As the years go by, I find myself cataloging more and more people I knew who are passing on to the next plane of existence. This year, I’ve decided to start keeping track. Here they are, in reverse order:
December 6, 2008, age 82:Antoine G. Petit, second-cousin to my father, part of his youth was spent with my father back in the 1950s – 1960s. They kept in touch over the years, with Uncle Tatane (as he was affectionately called) visiting us once, all the way from Stockholm, Sweden, to Sherbrooke, Quebec, Canada. I really truly wish I had had a chance to get a little closer to him. He was a poet, a writer, an independent thinker, a man of principles and integrity, a fighter, and just plain sweet. If you look carefully, you might be able to find two of his books, Castro, Debray contre le marxisme-léninisme. I am proud to be related to him.
He left behind a daughter who, from all accounts, inherited her father’s and her grandfather’s intellectual mind.
À Sandra, toutes mes condoléances, cousine. J’aurais aimé l’avoir mieux connu.
May 16, 2008:Uncle Tatane’s wife died of a heart attack in Sweden, where they both lived and raised their daughter. I am sure she was waiting for him with open arms, and I trust they are continuing on together in the next life.
June 24, 2008, age 72:Peggie Webb King.
On June 14th, completely at random, my husband decided to call his mother, just to say hi. During the course of that conversation, she informed him she was scheduled for surgery the following Tuesday. I’m convinced that she hadn’t meant to let anyone know (except her youngest daughter, who was physically close to her), and that she was probably certain she wasn’t going to survive.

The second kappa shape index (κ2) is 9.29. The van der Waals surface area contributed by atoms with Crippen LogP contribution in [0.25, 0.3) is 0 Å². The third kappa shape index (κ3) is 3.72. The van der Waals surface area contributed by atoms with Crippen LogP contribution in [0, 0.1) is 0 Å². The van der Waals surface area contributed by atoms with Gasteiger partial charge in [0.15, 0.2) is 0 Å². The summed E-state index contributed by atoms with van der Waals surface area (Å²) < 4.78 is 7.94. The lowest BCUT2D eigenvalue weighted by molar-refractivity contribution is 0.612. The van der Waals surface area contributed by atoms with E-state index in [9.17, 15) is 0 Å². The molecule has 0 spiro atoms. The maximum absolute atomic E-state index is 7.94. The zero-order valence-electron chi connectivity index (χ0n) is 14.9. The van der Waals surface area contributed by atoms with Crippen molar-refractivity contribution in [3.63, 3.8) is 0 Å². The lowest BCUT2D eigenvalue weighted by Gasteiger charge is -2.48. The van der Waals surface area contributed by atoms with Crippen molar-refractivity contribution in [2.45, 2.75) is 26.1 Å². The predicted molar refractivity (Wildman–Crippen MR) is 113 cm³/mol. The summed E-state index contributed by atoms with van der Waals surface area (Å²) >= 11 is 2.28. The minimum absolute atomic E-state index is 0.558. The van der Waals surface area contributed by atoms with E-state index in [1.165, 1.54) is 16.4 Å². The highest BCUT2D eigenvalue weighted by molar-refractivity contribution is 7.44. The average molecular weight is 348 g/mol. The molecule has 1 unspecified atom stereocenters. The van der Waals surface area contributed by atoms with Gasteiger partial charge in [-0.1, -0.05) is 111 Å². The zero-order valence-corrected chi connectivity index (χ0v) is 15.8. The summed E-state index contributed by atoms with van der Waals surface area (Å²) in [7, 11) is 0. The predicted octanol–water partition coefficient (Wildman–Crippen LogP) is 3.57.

My husband and youngest daughter made the trip to Mississippi to be there for her. They arrived June 22nd. Unfortunately, my mother-in-law never left ICU. By June 23rd, her liver was failing, she was in a coma, and the family had to decide whether or not to continue extraordinary measures for her.
On June 24th, all having agreed this is not what Peggie would have wanted, they asked the doctor to pull the plug.
Peggie left behind a husband, an ex-husband with whom she had 4 children, who in turn gave her 7 grandchildren, and 3 great-grandchildren. I am comforted by the knowledge, gathered from conversations with my sister-in-law, that she was ready to go, and left with a glad heart.
December 11, 2006:My cousin’s husband, Rénald Nicolas, is kidnapped in Haiti while on his way to a business meeting. His wife and 4 children were on a “family tour” of both the United States and Canada while he took care of a few business matters, and was in the country alone. His intent was then to join them for the holidays.
On the morning of December 11, 2006, four heavily armed men literally forced him, at gunpoint, into their car. One took Rénald’s car (presumably so as not to attract attention) and sequestered him in regions unknown. We do not know how long they kept him, only that a large ransom was asked for his return, and paid.
Rénald never came back, nor has his body ever been found.
Rumors in Haiti suggest he was tortured for several days before finally being allowed to fly free from his mortal shell. This year marked the 2nd anniversary of his disapperance.
He was 52.
September 2004:Deby Kendall.
I met Deby online, in an interest group. We struck up an odd kind of friendship, that lasted nearly 4 years. In 2002, she was diagnosed with breast cancer. For two years she fought bravely, refusing to give in, though it seemed obvious to me, even at a distance, that she was often tired of both the treatments and the fight itself. But she was nothing if not stubborn, and I know she didn’t just give up.
My biggest regret is that I took it for granted she would make it. I didn’t find out she had passed on until nearly a year later.
She is still missed. Deby was barely 43.
In 2003, just past his 71st birthday, my father, Michel H. Petit, died of complications suffered as a result of a diabetic coma. More specifically, renal failure and general organ failure. I will always regret the fact that I simply couldn’t pull together the funds to be there for him, or for my mother, who endured alone the long path by his side as he, somewhat reluctantly, left this earth.
I still can’t believe he’s gone or that he was quite so young. 71 isn’t so old these days, is it? He would have delighted in the intelligence of his youngest granddaughter.
Such is life.